We never close our shutters. For one thing, a couple are barely hanging on to rusty hinges and are pretty old and decrepit anyway. We have put in double glazing and insulated after, thereby sealing round all the weak points where they are inserted. For the length of winter here in the SW it would be false economy to go for triple, so instead we did that. So far so good. There are nooks and crannies where, come what may, hurricanes howl in directly from the Arctic via an unbeknown route direct to our house. If it is an old house, it is as sure as anything could be that where beams sit on masonry there will be gaps, small but that act like air jets. Occasionally the blasted mice make their holes by tunnelling adjacent to beams. It is surprising how a hole you can barely get a finger into can generate gusts that all but blow you over occasionally. We are forever chasing these things, in goes the silicon and the plaster finish only to find that for lack of another way of doing it, one of the other places is generating a new gale. So time for silicon and plaster all over again. Three years and some now and we are gradually getting on top of it. No doubt the house has a mind of it own and will revenge our nerve for stealing the oxygen it has been receiving for pushing 300 years.
In fact, sitting here in my office with no electric heater on and near zero outside, I am waiting for the radiator to get its nice hot water from the stove I built up a bit before six. Once it starts to warm up it is really pleasant. It is also one of the rooms where there is still no double glazing because when this part of the house is re-roofed, we intend to change the windows. We only have one window facing N/NE which is the direction to watch out for and that is a tiny toilet window (the other post on loos for reference, too small for a wash basin) in our case, but the radiator keeps that toasty all day being the first one the heat arrives at.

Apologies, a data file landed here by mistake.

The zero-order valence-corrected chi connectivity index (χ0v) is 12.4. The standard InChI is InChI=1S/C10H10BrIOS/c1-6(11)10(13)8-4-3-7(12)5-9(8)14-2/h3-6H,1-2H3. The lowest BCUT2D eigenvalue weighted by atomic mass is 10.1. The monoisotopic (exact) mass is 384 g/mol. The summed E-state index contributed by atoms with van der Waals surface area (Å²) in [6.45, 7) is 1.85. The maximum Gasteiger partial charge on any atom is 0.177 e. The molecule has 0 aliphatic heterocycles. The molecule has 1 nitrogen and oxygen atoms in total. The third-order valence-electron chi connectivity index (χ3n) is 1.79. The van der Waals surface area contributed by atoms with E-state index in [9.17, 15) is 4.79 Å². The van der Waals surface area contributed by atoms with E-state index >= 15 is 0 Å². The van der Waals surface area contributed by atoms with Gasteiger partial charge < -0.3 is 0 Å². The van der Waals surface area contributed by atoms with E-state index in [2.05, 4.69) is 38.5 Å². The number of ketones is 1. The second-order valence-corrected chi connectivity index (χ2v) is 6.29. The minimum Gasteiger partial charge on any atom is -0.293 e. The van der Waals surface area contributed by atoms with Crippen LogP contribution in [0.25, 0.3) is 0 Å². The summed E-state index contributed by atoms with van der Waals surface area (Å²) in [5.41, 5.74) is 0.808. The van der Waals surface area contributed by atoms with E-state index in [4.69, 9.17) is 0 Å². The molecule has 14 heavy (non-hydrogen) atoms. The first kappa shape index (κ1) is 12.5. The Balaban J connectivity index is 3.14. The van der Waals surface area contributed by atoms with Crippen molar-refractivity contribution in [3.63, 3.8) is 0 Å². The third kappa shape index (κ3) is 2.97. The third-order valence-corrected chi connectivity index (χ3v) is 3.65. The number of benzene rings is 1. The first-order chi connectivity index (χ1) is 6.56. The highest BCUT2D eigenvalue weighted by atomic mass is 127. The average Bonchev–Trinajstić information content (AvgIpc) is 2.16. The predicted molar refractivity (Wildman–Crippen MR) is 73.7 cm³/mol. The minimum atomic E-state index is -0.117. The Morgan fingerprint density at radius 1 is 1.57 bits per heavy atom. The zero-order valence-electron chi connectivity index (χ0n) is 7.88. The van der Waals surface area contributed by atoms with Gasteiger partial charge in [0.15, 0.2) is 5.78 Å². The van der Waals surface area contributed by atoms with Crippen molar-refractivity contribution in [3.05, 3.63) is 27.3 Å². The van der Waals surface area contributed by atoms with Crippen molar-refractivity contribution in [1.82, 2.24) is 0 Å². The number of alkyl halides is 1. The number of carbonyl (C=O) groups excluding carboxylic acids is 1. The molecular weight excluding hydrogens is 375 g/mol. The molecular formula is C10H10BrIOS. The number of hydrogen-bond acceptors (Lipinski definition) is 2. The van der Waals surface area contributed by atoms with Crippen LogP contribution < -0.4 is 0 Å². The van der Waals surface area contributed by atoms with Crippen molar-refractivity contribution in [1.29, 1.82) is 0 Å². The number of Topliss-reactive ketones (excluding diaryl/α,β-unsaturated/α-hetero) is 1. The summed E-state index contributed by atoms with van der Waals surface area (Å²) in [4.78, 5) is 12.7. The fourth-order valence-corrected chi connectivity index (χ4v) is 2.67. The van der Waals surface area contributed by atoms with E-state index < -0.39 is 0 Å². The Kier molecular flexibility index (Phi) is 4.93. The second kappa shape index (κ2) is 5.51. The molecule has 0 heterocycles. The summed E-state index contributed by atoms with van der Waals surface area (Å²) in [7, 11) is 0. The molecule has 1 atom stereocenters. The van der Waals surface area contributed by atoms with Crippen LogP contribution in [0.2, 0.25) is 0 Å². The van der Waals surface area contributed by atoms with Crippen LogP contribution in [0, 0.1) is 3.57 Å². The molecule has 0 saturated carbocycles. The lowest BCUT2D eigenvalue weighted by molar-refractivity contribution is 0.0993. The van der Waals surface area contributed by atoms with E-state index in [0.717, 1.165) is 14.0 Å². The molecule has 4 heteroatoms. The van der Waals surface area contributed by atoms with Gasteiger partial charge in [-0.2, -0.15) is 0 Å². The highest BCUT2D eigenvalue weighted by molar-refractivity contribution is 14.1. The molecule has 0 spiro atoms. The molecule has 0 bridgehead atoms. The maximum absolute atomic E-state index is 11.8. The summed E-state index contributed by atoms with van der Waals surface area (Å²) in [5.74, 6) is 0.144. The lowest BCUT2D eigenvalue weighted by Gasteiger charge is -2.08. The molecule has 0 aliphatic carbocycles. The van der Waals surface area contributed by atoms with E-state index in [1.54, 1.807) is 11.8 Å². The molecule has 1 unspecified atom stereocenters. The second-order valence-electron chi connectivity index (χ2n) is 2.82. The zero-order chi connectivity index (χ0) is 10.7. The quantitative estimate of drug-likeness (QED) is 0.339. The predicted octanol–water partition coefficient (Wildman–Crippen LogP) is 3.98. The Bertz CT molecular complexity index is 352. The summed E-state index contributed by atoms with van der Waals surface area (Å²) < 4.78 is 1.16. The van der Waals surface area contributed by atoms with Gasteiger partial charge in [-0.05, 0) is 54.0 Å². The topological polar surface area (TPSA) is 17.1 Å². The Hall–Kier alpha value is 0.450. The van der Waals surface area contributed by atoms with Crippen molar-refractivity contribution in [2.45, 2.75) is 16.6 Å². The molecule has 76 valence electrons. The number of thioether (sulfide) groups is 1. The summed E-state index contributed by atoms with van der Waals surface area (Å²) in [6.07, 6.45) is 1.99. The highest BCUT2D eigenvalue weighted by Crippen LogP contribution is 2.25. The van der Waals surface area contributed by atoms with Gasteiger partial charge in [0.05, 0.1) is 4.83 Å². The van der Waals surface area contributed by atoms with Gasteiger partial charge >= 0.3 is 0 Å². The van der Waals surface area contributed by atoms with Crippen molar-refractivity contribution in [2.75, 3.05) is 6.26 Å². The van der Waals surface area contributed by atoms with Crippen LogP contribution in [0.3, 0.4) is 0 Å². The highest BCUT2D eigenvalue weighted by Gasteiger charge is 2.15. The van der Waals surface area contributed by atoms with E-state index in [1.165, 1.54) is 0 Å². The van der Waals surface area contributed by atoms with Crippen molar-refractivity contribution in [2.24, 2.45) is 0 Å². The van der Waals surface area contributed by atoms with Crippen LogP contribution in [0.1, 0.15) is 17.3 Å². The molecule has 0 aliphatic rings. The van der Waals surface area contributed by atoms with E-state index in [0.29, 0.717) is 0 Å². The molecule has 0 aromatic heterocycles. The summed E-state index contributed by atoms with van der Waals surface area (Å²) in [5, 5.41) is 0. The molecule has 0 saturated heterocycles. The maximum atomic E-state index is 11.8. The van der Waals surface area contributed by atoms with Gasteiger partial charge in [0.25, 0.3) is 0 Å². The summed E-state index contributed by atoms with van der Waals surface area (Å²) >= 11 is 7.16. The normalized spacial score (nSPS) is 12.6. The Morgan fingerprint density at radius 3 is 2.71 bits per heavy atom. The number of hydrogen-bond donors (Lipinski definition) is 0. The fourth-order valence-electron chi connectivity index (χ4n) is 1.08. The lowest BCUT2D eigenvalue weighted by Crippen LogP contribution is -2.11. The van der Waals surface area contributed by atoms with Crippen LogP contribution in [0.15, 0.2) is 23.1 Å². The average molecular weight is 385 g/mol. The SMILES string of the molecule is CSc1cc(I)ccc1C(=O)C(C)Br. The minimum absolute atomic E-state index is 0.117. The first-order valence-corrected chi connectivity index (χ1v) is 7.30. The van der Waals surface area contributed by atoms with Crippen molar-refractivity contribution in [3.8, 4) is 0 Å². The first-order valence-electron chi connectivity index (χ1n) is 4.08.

We are used to visiting people and needing torches (although we don't, of course) to find a coffee cup. When they visit here they always remark on how light and bright it is. But then it is actually quite gloomy with the shutters open in our opinions. We have to have power saving lights everywhere because even if sun is streaming in and the light is almost blinding, OH and daughters all put on lights. All three fail to put them off when leaving the room. I often go on a tour of the house switching them off. Yesterday, for example, I found two on in OH's room when she was out, girls' room another two, two corridors with a light on in each and both loo and bathroom! Six lights with me the only person in the house using none of those parts of the house. If we had regular bulbs who knows what the bills would be like? If anybody remembers the Braveheart film, it illustrated Scots walking about with bare legs, no underwear and even stripping off to X with white clouds of breath from mouth and nose, that is rain (summer) or rain (winter, but colder). Well, fortunately I am like that. None of the female folk are at all, so we heat... and chase the hurricanes.
So, it is all very complicated and unless we have a small fortune to spend on a virtually hermetically sealed, ultra-modern new build with an independent pv or wind power generation system, my conclusion is that we live with it.